Hodgson interprets the collaborative stories of Robinson and Rindt

Rebecca Neipp

News Review Staff Writer

Hodgson interprets the collaborative  stories of Robinson and RindtThe Patrick Rindt and Friends recital, scheduled for Veterans Day Weekend, will unveil to the world not only original music by Rindt, but a newly honed tenor range by David Hodgson.

The two prominant local musicians will be collaborating, along with Mezzo-soprano Amber Petersen, Trumpeter Simon Austin, and Violist Darcy Rindt, to present Rindt’s compositions on Saturday, Nov. 11, at 7 p.m. and Sunday, Nov. 12, at 4 p.m. at the United Methodist Church.

“For as long as I can remember the things I have been most interested in are piano, literature and singers. So I suppose when composing a piece for an instrument I love using the text of an author I adore to be sung by a voice I admire, I’m playing to all my strengths.”

Such is the graceful deflection Patrick Rindt employs to explain how he composed four songs in four days while adapting six poems by Edwin Arlington Robinson for his friend David Hodgson.

“I have to partly credit my sources of inspiration. Robinson has a number of poems that I have found to be extremely powerful, and I believed would work well as songs,” said Patrick.

“This was definitely the fastest I have ever been able to compose, which is not always a quick process. Sometimes you have to try a lot of ideas before you find what works. When I started this project, the first idea I had in every song and every section seemed to work.

“But David was definitely a big part of that inspiration. I don’t know if all of these things would have come together quickly if I had not had a singer of his caliber to work with.”

Patrick said that David is a rare class of singer known as a “heldentenor” — which commands one of the largest ranges and most dramatic qualities of all voice types. “he is basically a baritone with both tenor and bass notes, and he’s one of the few people on the planet who could sing these pieces as they are written.”

The first time Patrick heard them was a surreal experience. “I am not a singer at all, so until the moment I heard David’s voice everything was still in my head. Being able to hear it — and getting a validation that it’s working — is somewhat shocking.”

“First of all, this music is fun to sing. And the more we practice the more I want to sing it,” said Hodgson.

He likened Patrick’s storytelling ability to one of his favorite movie makers, Hayao Miyazaki. “Studio Ghibli spends a lot of time making these emotional drawings, and the story they end up telling is built around these evocative images,” said David.

“So while I get to articulate the literal words of these stories, there is a deep emotional subtext in the music that helps me convey the meaning. These songs work on several levels at once.”

As a professional, David also appreciates the challenges presented in the music that proved to be transformative.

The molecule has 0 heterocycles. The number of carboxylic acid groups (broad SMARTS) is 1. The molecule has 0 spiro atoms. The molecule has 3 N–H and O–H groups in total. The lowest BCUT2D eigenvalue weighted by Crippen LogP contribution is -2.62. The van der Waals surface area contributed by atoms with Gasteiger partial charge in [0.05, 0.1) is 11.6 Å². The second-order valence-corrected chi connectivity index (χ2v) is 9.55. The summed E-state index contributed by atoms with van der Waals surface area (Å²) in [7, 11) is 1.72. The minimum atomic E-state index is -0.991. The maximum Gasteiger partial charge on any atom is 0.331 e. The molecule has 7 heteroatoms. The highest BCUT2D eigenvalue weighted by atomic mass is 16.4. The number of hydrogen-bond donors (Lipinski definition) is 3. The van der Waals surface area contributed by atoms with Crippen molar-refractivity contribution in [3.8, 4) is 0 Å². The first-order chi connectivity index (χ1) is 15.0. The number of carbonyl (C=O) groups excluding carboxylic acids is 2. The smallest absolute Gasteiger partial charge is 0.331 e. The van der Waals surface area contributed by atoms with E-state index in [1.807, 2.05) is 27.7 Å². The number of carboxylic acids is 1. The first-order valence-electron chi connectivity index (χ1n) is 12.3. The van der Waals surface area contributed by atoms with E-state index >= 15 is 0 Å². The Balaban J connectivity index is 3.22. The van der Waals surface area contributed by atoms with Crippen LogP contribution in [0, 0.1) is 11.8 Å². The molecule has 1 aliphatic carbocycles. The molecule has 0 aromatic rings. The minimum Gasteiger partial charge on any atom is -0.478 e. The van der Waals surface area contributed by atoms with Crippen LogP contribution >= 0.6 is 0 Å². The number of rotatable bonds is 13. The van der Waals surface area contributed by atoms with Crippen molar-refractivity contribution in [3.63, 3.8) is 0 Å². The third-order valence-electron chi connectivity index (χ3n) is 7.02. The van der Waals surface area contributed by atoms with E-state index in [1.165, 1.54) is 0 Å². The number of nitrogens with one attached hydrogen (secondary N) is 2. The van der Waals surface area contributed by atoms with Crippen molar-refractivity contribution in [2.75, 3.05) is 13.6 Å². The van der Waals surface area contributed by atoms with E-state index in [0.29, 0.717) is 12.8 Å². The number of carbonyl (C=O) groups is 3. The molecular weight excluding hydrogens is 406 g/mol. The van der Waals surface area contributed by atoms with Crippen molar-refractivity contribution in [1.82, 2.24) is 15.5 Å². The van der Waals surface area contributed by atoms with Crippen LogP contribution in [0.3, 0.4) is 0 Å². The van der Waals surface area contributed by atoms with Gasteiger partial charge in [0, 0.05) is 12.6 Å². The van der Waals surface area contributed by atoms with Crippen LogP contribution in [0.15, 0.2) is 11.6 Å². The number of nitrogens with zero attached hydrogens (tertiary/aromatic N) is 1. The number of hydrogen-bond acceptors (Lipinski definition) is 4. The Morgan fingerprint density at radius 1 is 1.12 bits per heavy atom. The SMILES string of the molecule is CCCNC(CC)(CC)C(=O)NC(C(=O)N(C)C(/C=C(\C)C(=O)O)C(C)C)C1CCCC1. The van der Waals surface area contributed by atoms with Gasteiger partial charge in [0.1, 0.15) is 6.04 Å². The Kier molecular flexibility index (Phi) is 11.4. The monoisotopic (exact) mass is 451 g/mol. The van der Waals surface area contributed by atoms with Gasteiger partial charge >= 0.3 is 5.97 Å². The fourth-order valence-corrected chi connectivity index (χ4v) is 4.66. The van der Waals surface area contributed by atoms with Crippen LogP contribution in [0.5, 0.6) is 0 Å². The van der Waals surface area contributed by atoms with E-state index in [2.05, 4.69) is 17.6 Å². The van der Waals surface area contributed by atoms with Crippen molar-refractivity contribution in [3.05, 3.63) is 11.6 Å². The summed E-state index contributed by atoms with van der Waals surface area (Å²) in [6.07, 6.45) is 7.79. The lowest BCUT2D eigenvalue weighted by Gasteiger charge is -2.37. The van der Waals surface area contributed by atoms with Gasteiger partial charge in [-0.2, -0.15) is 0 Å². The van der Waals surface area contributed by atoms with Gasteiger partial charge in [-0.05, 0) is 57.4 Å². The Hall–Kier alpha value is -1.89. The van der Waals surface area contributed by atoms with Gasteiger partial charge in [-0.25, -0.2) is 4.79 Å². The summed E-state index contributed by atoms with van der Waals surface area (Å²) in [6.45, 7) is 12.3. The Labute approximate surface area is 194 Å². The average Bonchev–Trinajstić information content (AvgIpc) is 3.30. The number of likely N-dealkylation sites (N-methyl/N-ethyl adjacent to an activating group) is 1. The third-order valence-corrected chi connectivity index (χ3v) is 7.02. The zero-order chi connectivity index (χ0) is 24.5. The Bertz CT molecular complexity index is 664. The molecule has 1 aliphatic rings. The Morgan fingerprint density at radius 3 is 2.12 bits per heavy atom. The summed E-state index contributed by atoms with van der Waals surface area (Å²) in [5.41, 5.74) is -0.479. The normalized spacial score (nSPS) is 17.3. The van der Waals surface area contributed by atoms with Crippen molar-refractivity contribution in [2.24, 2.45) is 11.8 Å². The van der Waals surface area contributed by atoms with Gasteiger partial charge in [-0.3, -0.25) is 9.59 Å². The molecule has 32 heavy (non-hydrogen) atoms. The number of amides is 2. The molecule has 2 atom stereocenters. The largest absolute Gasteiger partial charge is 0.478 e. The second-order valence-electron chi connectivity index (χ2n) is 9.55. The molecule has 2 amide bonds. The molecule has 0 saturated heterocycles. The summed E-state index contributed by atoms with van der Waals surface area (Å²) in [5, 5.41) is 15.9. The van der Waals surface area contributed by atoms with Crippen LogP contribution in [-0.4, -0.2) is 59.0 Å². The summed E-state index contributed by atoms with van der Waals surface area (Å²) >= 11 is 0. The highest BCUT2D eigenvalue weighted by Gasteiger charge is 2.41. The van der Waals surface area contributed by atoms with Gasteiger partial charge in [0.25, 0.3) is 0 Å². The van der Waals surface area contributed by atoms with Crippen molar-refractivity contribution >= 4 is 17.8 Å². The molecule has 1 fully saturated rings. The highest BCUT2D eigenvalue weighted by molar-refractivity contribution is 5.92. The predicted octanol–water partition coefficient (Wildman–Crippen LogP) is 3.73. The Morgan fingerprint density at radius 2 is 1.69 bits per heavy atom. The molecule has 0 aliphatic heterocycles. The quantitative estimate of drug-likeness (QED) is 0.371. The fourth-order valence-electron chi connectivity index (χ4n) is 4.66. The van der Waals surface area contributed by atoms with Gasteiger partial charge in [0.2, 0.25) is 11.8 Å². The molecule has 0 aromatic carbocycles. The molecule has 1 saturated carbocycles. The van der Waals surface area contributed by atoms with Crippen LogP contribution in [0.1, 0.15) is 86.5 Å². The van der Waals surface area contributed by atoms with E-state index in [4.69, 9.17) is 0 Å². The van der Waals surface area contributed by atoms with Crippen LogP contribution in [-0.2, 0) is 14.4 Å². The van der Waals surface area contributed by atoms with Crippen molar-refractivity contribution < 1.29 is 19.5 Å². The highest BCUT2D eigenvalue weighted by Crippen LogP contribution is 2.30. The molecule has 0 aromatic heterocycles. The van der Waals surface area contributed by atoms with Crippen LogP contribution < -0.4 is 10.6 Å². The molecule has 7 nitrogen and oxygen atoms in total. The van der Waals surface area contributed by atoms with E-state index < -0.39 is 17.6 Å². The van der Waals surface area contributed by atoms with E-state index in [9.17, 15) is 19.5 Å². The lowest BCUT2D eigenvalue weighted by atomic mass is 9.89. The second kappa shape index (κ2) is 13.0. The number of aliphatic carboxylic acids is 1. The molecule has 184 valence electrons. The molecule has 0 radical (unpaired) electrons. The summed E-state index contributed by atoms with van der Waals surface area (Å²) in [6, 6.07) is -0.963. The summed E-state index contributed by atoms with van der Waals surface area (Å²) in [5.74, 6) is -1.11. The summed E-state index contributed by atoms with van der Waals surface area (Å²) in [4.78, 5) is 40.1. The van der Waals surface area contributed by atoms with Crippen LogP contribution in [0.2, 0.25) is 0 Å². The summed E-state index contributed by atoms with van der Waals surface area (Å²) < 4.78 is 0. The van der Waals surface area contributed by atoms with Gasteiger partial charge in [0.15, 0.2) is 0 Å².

“When Patrick presented me with these songs, my initial inclination was to ask for a lower key,” said David. “I’ve been working as a baritone for some time, but Patrick hears my voice as a tenor — a dramatic tenor, or a heldentenor, which is a close cousin to my usual category as a Verdi baritone.”

So David attempted to fulfill Patrick’s original vision for the pieces, “and sure enough, Patrick was right! I have personally evolved as a singer in attempting to master these songs.”

Changing to a higher “fach,” or vocal category, happens only on a rare occasion, said David. “It’s very exciting, and a career as a heldentenor is entirely possible for me.”

He loves that the songs are in English, “which I believe deepens the meaning and experience for the audience — and, quite frankly, the singer. To be able to sing in your native language, you have all the context of your experience and your memories ringing through your soul without even being conscious of it.”

The range of emotions run from agitation to sorrow to longing to peace. “I think Patrick really has an amazing sense for emotion, and these stories are told wonderfully through his music.

“As an artist, I feel like you are always chasing authentic experiences. This is as authentic as it gets. Getting to be a part of sharing something new to the world is just an amazing experience,” said David.

“As I singer, I have sung many, many wonderful composers. I think Patrick stands with the best. In fact, he might be my favorite. I just hope he keeps composing.”

Tickets to the concert are $25 general admission or $20 reduced (senior, military, youth), available at Cosner-Neipp Corp. at 109 N. Sanders St.

For more information about Rindt and his collaborators, watch future editions of the News Review and Facebook.com/PatrickRindt.

Pictured: David Hodgson (background) finds new resonance as a tenor during his preparation for Patrick Rindt and Friends, which will feature his vocal performance of a selection of Edwin Arlington Robinson’s poetry set to Rindt’s demanding score. -- Photo by Rebecca Neipp

Story First Published: 2017-10-27